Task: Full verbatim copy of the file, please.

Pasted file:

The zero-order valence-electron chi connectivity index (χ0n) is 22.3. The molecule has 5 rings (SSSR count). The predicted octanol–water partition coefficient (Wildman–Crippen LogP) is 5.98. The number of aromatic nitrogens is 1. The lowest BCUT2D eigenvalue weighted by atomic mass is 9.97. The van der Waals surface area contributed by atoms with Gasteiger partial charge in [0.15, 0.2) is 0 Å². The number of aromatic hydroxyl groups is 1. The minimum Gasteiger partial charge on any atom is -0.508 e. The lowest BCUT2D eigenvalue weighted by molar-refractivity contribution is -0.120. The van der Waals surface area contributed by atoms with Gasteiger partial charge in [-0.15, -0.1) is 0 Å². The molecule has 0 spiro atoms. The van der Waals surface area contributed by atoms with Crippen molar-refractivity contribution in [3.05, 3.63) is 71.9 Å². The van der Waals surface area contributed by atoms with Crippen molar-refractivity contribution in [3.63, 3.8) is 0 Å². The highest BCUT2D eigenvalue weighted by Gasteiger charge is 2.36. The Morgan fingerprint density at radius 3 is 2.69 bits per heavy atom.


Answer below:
The zero-order valence-electron chi connectivity index (χ0n) is 22.3. The molecule has 5 rings (SSSR count). The predicted octanol–water partition coefficient (Wildman–Crippen LogP) is 5.98. The number of aromatic nitrogens is 1. The lowest BCUT2D eigenvalue weighted by atomic mass is 9.97. The van der Waals surface area contributed by atoms with Gasteiger partial charge in [0.15, 0.2) is 0 Å². The number of aromatic hydroxyl groups is 1. The minimum Gasteiger partial charge on any atom is -0.508 e. The lowest BCUT2D eigenvalue weighted by molar-refractivity contribution is -0.120. The van der Waals surface area contributed by atoms with Gasteiger partial charge in [-0.15, -0.1) is 0 Å². The molecule has 0 spiro atoms. The van der Waals surface area contributed by atoms with Crippen molar-refractivity contribution in [3.05, 3.63) is 71.9 Å². The van der Waals surface area contributed by atoms with Crippen molar-refractivity contribution in [3.63, 3.8) is 0 Å². The highest BCUT2D eigenvalue weighted by Gasteiger charge is 2.36. The Morgan fingerprint density at radius 3 is 2.69 bits per heavy atom.